Pre-Dating featured in the WALL STREET JOURNAL

Remember Speed Dating? It’s Back
Daters with swipe fatigue are signing up for singles’ nights and speed-meeting events

‘It’s like reclaiming agency over your dating life,’ said one speed-dating attendee.

‘It’s like reclaiming agency over your dating life,’ said one speed-dating attendee. ROGER KISBY FOR THE WALL STREET JOURNAL

By Rachel Wolfe Feb. 14, 2023 10:19 am

Speed dating, a relic of the “Friends” era, is having a moment.

Daters’ app fatigue and appetite for getting to know others in person, instead of through their phone screens, is driving interest in rapid-fire meetups and mixers.

Ticketing platform Eventbrite listed approximately 11,000 events mentioning “singles” and “dating” in the 12 months leading up to Feb. 1, up 25% from the same stretch of 2018 and 2019, the company says. Attendance is up 15% over the same period.

Even dating apps are getting involved.

Bumble began hosting in-person meetings in 10 cities last year. An app that immediately pairs users up for conversations, has also helped organize about 25 in-person singles events over the past year as a form of promotion.

Taking charge 

… a Los Angeles dating coach, says her clients are clamoring for old-school speed dating and singles mixers. “If you don’t RSVP when one was just announced, you can’t get in,” she says. 

Plenty of people remain committed to apps—Match Group, whose dating apps include Tinder and OkCupid, reports 16.1 million paid subscribers, a decrease of 1% over the past year. Yet for some who entered the dating pool thinking swiping was the only option, a room full of single strangers feels retro, in a good way. 

“It’s like how my grandparents met,” says Meredith Hughes, a 29-year-old graduate student at the University of Cincinnati.

She has gone to about a dozen speed-dating and other dating events since last summer.

After splitting up with her boyfriend in the spring, she didn’t want to get back on dating apps, where she says she found inauthenticity at best, and lewd or sexist messages at worst. She’s now all-in on in-person meetups.

“Even if you have to fake your way through the six-to-eight-minute date, it’s only six to eight minutes, and you’re able to instantly see whether or not you have a connection with someone,” Ms. Hughes says. At $39 a ticket, the events are a cost-effective way of going on 10 dates amid inflation, she adds. “It’s like reclaiming agency over your dating life.” 

Attendance at speed-dating events put on by Pre-Dating Speed Dating waned as dating apps took off in the early part of the last decade, says Linda deLucca, the company’s co-owner. Many of its competitors shut down. 

In the past year, however, Ms. deLucca says demand is higher than when the company started in 2001. For the first time, it is hosting multiple speed-dating events on the same night to accommodate everyone who signs up. Pre-Dating operates across 70 cities in the U.S.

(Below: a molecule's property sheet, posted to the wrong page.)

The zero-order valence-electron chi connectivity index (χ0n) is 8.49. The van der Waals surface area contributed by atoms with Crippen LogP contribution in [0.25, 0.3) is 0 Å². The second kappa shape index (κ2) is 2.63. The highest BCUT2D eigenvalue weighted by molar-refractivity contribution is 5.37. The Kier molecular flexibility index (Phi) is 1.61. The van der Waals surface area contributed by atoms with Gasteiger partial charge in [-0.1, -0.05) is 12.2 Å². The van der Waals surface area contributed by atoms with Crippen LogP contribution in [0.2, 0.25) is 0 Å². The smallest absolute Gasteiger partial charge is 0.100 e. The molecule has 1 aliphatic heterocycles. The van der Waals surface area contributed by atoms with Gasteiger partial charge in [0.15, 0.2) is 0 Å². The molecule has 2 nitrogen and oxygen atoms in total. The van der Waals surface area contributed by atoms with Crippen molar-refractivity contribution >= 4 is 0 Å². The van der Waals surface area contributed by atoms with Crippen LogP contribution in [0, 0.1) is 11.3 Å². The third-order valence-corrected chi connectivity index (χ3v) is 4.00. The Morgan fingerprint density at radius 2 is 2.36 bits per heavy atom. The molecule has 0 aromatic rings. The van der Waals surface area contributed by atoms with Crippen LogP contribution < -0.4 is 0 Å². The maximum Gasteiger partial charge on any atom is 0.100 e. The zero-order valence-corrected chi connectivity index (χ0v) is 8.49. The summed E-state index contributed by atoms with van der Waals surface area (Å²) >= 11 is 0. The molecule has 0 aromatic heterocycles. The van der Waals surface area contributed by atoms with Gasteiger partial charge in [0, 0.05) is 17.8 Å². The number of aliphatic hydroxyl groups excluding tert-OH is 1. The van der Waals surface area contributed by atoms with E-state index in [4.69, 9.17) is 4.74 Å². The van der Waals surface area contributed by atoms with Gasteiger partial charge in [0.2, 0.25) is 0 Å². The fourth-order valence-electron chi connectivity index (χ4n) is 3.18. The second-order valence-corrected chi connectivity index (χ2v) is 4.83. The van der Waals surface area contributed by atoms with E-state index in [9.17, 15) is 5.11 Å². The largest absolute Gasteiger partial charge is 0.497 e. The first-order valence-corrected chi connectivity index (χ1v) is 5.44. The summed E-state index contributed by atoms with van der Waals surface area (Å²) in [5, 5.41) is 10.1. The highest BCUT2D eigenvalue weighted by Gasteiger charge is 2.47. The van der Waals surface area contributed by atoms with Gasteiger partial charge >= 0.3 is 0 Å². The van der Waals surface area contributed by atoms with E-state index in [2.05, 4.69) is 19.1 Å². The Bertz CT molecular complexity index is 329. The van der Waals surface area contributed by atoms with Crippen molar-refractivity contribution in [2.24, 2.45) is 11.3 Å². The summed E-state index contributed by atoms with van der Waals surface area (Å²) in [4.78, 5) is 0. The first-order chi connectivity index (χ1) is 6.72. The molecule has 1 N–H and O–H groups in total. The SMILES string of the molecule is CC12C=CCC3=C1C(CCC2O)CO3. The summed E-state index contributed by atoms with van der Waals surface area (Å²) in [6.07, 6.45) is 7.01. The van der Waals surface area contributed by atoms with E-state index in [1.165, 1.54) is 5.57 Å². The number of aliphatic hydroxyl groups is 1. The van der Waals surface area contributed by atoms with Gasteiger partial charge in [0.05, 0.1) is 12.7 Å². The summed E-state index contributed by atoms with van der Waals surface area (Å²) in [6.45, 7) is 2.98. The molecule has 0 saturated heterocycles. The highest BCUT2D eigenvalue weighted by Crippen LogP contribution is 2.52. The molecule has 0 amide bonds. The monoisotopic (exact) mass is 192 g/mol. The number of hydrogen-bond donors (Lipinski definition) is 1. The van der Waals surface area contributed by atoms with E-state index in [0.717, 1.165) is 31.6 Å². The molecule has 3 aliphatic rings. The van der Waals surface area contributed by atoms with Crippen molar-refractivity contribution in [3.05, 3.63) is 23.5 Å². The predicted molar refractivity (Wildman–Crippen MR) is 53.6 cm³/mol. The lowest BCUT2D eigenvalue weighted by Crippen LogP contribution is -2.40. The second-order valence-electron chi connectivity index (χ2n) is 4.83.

…“There are so many horror stories with app dating that I think people are really just ready to meet eye to eye and feel that chemistry in person,” …

A singles mixer at a dog-friendly cafe, in New York City. PHOTO: TESS MARTY

Clear ground rules

Scott Jackson, a 46-year-old salesman in Port St. Lucie, Fla., started going to singles events in November. He says he likes knowing that striking up a conversation with a woman at a dating event won’t freak her out. 

“Everyone is there to meet people,” Mr. Jackson says. Even when there’s no spark, he says people are a lot nicer when making their lack of mutual interest known than they would be in other in-person scenarios. 

Before the pandemic, about 15 people normally showed up at singles nights at Boris & Horton, a dog-friendly cafe in New York City. Earlier this month, an event was so packed with about 80 people that some of the dogs needed to be picked up to avoid getting trampled …

… more customers now work from home and are looking for socializing they don’t get during the day. Plus, some who got dogs during the pandemic want to meet other dog lovers. She plans to cap attendance and charge a small entrance fee for future mixers.  


Mr. Zayas says he was tired of going on expensive dates that went nowhere with women he met on dating apps. “I joked that I was hosting the Nick Zayas charitable foundation for single women and cocktails,” he says, adding that two rounds of drinks in Los Angeles could easily cost $80… Plus, “I was very sick of being inside and experiencing everything through an electronic filter,” he says of swiping through people’s dating profiles.

At one speed-dating brunch, all the women got balloons and the men pins. A man could pop a balloon to end the speed-dating portion and share a meal with the woman whose balloon he popped. 

“Only one balloon was intentionally popped the whole time,” says John Horan, a 30-year-old production coordinator in Los Angeles who says he didn’t want to draw the room’s attention with a loud bang when he was hitting it off with someone. He says he enjoys events, but wouldn’t ordinarily make such a grand public gesture. “Great idea, but could use some tweaks.”

Write to Rachel Wolfe at